In mid-August, my wife, daughter and I headed up to Bainbridge in the Yorkshire Dales and, as we’d done previously, broke our journey at the Stafford M6 Northbound Moto Services, staying at the Travelodge overnight. Now, the Stafford M6 Northbound Moto Services isn’t a bad spot. It has a pretty, landscaped lake with plenty of pretty ducks and geese, so there’s somewhere to go to stretch your legs (and you can even head into the fields from there if you fancy). It even has a cat without a tail. But since my fascination with commons stepped up a gear, especially given access to DEFRA’s mapping tools and taking out an OS subscription, I now can’t go anywhere without looking for a nearby common.
The Stafford M6 Northbound Moto Services has three nearby commons. In the village of Yarnfield are Yarnfield Green and, immediately opposite it, The Furlong. And on the outskirts of Walton is Walton Hill (or Walton Heath) Common. I’d thought to visit all three, starting with Walton Hill as it is the largest and the least complex to reach, but ended up staying there too long to navigate the fields and lanes to get to Yarnfield and back to the family. I want to mention that, though I was parked within a mile of each, I was unable to drive there. You can access the services either from the M6 Northbound or from Eccleshall Road, but the two entrances lead to different areas; you can only park in the Eccleshall Road entrance if you’re staff, presumably to stop people using the services is a sort of unofficial junction. This creates a bit of a strange effect: the Eccleshall Road entrance becomes a kind of portal to the ‘real’ world from the services’ not-quite landscape, not-quite hotel, not-quite coffee, not-quite food and so on. Don’t motorway services always remind you of a really bad theme park with all the rides shut? Anyway, they’d obviously built these services without thinking that anyone staying there might want to escape and so I clung to a series of verges to avoid being hit by oncoming traffic along what turned out to be a fast, busy B-road.
Passing an equally unreal housing estate, I found my first sign – literally. Common Lane leads up to Walton Hill Common (funny that) and once it had freed itself from the newbuild and the oldbuild bungalows, it became a rather shabby little lane (which is where the common proper begins). A slow, steady stream of dogwalkers, some on foot, some in their cars, flowed past me, suggesting what I might find ahead.
When Walton Common (as the locals call it) was registered in 1973 under the 1965 Registered Commons act, no landowner be found for it (or for Yarnfield’s commons for that matter) so, as the local council (now Stafford District Council) had been looking after them for years, it was decided to make them the legal owners.
Additionally, and interestingly, the National Coal Board were given the ownership of any coal lying beneath in Acts of Parliament in 1938 and 1943. Without doing any archival digging, it’s to be expected that the common, having heath in its name, was once just that, as are many existing commons. At some point, presumably, the heathland was given over to public use, and by 1973 had been playing fields for some time.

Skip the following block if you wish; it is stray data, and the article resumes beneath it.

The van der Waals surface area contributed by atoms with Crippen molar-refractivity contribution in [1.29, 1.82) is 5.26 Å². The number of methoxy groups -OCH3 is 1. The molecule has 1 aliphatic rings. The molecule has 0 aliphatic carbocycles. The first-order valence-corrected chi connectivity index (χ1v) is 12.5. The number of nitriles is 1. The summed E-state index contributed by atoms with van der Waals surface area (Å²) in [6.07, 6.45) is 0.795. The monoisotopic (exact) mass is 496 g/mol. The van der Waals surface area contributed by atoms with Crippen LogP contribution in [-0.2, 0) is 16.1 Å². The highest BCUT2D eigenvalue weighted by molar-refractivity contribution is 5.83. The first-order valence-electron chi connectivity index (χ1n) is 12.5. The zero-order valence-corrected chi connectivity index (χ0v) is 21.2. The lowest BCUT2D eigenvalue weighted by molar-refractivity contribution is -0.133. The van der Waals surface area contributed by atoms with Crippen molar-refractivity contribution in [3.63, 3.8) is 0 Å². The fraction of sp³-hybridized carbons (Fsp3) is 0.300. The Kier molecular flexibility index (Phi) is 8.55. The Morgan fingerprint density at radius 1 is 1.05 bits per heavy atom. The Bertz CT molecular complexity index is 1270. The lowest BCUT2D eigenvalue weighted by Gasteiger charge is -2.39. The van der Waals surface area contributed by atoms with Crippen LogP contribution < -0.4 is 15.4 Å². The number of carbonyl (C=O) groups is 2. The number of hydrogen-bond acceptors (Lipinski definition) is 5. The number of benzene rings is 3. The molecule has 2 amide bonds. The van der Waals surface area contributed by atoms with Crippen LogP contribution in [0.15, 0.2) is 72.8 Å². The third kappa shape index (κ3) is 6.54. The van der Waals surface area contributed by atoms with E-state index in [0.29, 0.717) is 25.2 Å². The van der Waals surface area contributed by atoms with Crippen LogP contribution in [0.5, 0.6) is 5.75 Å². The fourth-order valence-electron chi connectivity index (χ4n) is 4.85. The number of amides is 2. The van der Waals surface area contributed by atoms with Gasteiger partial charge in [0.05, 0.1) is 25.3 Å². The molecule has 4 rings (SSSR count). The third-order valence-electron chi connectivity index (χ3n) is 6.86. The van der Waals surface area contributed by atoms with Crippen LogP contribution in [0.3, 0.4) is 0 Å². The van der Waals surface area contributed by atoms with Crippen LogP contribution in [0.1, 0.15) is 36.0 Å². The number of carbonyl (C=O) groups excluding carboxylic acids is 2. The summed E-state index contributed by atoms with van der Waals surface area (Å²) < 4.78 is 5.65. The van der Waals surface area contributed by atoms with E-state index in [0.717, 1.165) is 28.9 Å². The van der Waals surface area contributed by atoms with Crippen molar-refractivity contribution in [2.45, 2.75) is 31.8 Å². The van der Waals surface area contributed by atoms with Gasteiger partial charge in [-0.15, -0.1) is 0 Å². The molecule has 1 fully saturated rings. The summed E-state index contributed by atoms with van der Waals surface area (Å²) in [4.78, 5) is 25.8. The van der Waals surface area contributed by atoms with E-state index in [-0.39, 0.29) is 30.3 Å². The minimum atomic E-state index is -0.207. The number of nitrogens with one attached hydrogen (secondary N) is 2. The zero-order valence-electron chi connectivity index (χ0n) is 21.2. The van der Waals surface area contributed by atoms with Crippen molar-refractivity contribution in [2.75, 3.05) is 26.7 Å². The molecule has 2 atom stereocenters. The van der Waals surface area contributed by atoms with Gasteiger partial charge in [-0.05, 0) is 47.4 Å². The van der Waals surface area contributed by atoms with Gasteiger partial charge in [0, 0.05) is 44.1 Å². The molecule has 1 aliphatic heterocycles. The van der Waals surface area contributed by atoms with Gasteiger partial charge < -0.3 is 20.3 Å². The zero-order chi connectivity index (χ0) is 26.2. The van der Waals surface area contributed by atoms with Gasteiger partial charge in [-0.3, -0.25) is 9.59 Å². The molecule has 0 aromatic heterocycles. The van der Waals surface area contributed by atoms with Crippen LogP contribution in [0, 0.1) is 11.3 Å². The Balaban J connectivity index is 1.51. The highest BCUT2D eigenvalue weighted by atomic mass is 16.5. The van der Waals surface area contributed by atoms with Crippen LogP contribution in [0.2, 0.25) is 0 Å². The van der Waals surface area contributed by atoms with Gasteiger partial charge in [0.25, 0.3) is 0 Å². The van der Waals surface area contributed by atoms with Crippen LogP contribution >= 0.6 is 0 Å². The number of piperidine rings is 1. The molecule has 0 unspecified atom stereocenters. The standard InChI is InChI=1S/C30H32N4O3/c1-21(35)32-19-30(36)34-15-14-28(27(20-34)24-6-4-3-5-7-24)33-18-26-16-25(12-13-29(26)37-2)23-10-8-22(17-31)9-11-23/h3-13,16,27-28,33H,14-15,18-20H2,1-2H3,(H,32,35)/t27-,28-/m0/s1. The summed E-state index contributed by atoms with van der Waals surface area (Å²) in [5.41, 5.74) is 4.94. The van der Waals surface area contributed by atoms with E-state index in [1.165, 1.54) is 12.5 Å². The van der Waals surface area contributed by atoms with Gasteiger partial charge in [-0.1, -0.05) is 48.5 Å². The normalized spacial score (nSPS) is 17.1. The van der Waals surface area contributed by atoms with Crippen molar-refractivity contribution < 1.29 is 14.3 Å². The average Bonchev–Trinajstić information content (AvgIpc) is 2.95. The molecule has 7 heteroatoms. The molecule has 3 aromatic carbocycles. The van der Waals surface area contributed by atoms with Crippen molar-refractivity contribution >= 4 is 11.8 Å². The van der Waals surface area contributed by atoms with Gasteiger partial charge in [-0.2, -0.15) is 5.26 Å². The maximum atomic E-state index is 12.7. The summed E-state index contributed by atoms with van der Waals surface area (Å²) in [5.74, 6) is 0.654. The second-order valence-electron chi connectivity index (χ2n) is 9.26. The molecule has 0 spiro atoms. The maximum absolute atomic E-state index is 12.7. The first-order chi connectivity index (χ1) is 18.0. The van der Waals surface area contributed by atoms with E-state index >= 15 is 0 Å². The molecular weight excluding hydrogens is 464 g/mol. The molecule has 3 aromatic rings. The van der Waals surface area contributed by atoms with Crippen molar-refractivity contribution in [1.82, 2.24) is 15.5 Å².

Walton Common has a great feel to it and people were friendly. The landscape around it is gentle and the hills give a sense of being in a wider area. It is surrounded by fields and while the signage is clear about entering them, the farm which makes up one side of the triangle is open, giving a sense, albeit illusory, of unbroken access into rural life.
The grass is well-tended, and the patch of woodland is carefully maintained, with a pretty path winding through it, and a bench along a wider path. It is an exemplary semi-rural recreational space. Of course, it’s a destination for anti-social behaviour, but find me a quiet spot on the edge of a residential area that isn’t.
It’s not going to be a quiet spot forever, as I discovered on the way out. There was a letter by the old changing rooms, on HS2-headed note-paper, that a survey of the land would be made in a few weeks. Phase 2a of HS2, running from the Midlands to Crewe, will claim a two-mile stretch of land beside the M6, first for a construction depot, and then a permanent maintenance depot. It will claim the land on the other side of the farm, although the common itself will be untouched – at least physically. But of course the noise, light pollution and chaos of a huge construction site will make the common a much less attractive spot. Sure, it will doubtless remain a playing field and a dog-walking destination, but its poetry will be lost. I can’t imagine anyone will bother maintaining the woodland path or the bench, and the illusion of rurality will be broken. I’m sure the anti-social behaviour will continue, and perhaps will increase as the trees become wilder and darker and the litter is increasingly left unpicked. Is this how a modern common starts to die? It’s a question I’ll be returning to. Did the presence of this one have any bearing on the siting of HS2 because of legal status – and have any commons been extinguished or altered because of it? It’s certainly happened during roadbuilding, as at Rackenford Moor, along the A361 near Tiverton.
But the big question is, of course, as always – what does this mean as a common? It’s a great space, but it’s indistinguishable from other, similar spaces. That question can’t be answered in one visit. It would take research into three interlocking strategies; the historical meaning of the common, one that includes its changing land uses, contests, uses, and the changes in the landscape around it; the legal meaning of the common, including the regulations applied generally to commons and specifically to this common; and lastly the qualitative experience of its users, how their relationship to the land is shaped by the knowledge of its status as common land.